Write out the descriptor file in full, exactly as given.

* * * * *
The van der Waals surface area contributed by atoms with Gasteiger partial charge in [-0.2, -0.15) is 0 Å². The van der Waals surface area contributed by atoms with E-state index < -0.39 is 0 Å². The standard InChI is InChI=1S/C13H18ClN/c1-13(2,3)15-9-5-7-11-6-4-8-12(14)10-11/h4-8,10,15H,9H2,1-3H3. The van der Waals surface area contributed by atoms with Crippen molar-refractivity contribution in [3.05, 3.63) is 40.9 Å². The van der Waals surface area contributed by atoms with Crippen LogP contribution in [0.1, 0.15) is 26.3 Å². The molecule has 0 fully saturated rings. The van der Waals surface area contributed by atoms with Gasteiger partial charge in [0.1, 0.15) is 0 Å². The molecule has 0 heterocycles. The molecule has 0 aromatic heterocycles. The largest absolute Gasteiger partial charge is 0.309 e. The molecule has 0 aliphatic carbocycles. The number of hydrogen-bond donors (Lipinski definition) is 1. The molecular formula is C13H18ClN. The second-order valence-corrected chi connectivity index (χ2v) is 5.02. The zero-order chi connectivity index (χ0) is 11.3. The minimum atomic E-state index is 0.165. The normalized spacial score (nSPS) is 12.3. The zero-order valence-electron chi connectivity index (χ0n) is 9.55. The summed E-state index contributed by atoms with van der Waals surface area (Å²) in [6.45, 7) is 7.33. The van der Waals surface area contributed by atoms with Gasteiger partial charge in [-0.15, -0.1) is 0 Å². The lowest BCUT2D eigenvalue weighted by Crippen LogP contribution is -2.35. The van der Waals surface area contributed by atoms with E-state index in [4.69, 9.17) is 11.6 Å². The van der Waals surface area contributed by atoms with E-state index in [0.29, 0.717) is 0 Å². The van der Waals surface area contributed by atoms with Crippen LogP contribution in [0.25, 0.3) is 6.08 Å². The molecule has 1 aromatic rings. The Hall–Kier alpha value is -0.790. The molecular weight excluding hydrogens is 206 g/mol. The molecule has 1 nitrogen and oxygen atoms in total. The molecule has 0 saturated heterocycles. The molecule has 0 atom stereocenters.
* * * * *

The van der Waals surface area contributed by atoms with Gasteiger partial charge in [-0.2, -0.15) is 0 Å². The van der Waals surface area contributed by atoms with E-state index < -0.39 is 0 Å². The standard InChI is InChI=1S/C13H18ClN/c1-13(2,3)15-9-5-7-11-6-4-8-12(14)10-11/h4-8,10,15H,9H2,1-3H3. The van der Waals surface area contributed by atoms with Crippen molar-refractivity contribution in [3.05, 3.63) is 40.9 Å². The van der Waals surface area contributed by atoms with Crippen LogP contribution in [0.1, 0.15) is 26.3 Å². The molecule has 0 fully saturated rings. The van der Waals surface area contributed by atoms with Gasteiger partial charge in [0.1, 0.15) is 0 Å². The molecule has 0 heterocycles. The molecule has 0 aromatic heterocycles. The largest absolute Gasteiger partial charge is 0.309 e. The molecule has 0 aliphatic carbocycles. The number of hydrogen-bond donors (Lipinski definition) is 1. The molecular formula is C13H18ClN. The second-order valence-corrected chi connectivity index (χ2v) is 5.02. The zero-order chi connectivity index (χ0) is 11.3. The minimum atomic E-state index is 0.165. The normalized spacial score (nSPS) is 12.3. The zero-order valence-electron chi connectivity index (χ0n) is 9.55. The summed E-state index contributed by atoms with van der Waals surface area (Å²) in [6.45, 7) is 7.33. The van der Waals surface area contributed by atoms with Gasteiger partial charge in [-0.15, -0.1) is 0 Å². The lowest BCUT2D eigenvalue weighted by Crippen LogP contribution is -2.35. The van der Waals surface area contributed by atoms with E-state index in [4.69, 9.17) is 11.6 Å². The van der Waals surface area contributed by atoms with E-state index in [0.29, 0.717) is 0 Å². The van der Waals surface area contributed by atoms with Crippen LogP contribution in [0.25, 0.3) is 6.08 Å². The molecule has 1 aromatic rings. The Hall–Kier alpha value is -0.790. The molecular weight excluding hydrogens is 206 g/mol. The molecule has 1 nitrogen and oxygen atoms in total. The molecule has 0 saturated heterocycles. The molecule has 0 atom stereocenters.